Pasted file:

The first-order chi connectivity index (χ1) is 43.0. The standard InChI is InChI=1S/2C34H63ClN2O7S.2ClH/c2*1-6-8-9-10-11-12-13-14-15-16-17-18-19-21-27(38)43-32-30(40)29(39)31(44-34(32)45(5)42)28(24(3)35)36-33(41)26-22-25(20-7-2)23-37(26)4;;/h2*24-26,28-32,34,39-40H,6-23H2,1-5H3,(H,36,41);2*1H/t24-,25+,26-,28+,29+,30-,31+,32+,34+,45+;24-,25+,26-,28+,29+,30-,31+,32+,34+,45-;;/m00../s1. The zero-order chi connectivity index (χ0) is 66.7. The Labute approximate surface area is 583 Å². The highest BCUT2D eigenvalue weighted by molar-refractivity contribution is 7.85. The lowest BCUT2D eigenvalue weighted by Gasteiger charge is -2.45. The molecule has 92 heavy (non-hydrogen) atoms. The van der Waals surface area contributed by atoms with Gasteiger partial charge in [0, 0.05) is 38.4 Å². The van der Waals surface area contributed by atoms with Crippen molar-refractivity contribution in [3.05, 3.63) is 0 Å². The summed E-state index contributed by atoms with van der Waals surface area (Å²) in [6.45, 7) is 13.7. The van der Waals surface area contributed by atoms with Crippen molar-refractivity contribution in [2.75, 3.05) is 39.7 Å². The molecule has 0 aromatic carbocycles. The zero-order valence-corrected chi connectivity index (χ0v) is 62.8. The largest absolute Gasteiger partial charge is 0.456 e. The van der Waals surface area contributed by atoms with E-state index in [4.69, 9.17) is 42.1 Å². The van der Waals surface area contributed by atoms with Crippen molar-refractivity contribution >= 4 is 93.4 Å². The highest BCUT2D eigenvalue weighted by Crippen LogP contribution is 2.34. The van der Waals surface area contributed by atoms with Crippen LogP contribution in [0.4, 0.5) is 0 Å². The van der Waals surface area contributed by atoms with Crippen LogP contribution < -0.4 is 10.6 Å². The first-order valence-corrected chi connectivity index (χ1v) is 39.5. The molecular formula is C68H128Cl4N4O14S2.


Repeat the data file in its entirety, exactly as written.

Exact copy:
The first-order chi connectivity index (χ1) is 43.0. The standard InChI is InChI=1S/2C34H63ClN2O7S.2ClH/c2*1-6-8-9-10-11-12-13-14-15-16-17-18-19-21-27(38)43-32-30(40)29(39)31(44-34(32)45(5)42)28(24(3)35)36-33(41)26-22-25(20-7-2)23-37(26)4;;/h2*24-26,28-32,34,39-40H,6-23H2,1-5H3,(H,36,41);2*1H/t24-,25+,26-,28+,29+,30-,31+,32+,34+,45+;24-,25+,26-,28+,29+,30-,31+,32+,34+,45-;;/m00../s1. The zero-order chi connectivity index (χ0) is 66.7. The Labute approximate surface area is 583 Å². The highest BCUT2D eigenvalue weighted by molar-refractivity contribution is 7.85. The lowest BCUT2D eigenvalue weighted by Gasteiger charge is -2.45. The molecule has 92 heavy (non-hydrogen) atoms. The van der Waals surface area contributed by atoms with Gasteiger partial charge in [0, 0.05) is 38.4 Å². The van der Waals surface area contributed by atoms with Crippen molar-refractivity contribution in [3.05, 3.63) is 0 Å². The summed E-state index contributed by atoms with van der Waals surface area (Å²) in [6.45, 7) is 13.7. The van der Waals surface area contributed by atoms with Crippen molar-refractivity contribution in [2.75, 3.05) is 39.7 Å². The molecule has 0 aromatic carbocycles. The zero-order valence-corrected chi connectivity index (χ0v) is 62.8. The largest absolute Gasteiger partial charge is 0.456 e. The van der Waals surface area contributed by atoms with E-state index in [4.69, 9.17) is 42.1 Å². The van der Waals surface area contributed by atoms with Crippen molar-refractivity contribution >= 4 is 93.4 Å². The highest BCUT2D eigenvalue weighted by Crippen LogP contribution is 2.34. The van der Waals surface area contributed by atoms with Crippen LogP contribution in [0.4, 0.5) is 0 Å². The van der Waals surface area contributed by atoms with Crippen LogP contribution < -0.4 is 10.6 Å². The first-order valence-corrected chi connectivity index (χ1v) is 39.5. The molecular formula is C68H128Cl4N4O14S2.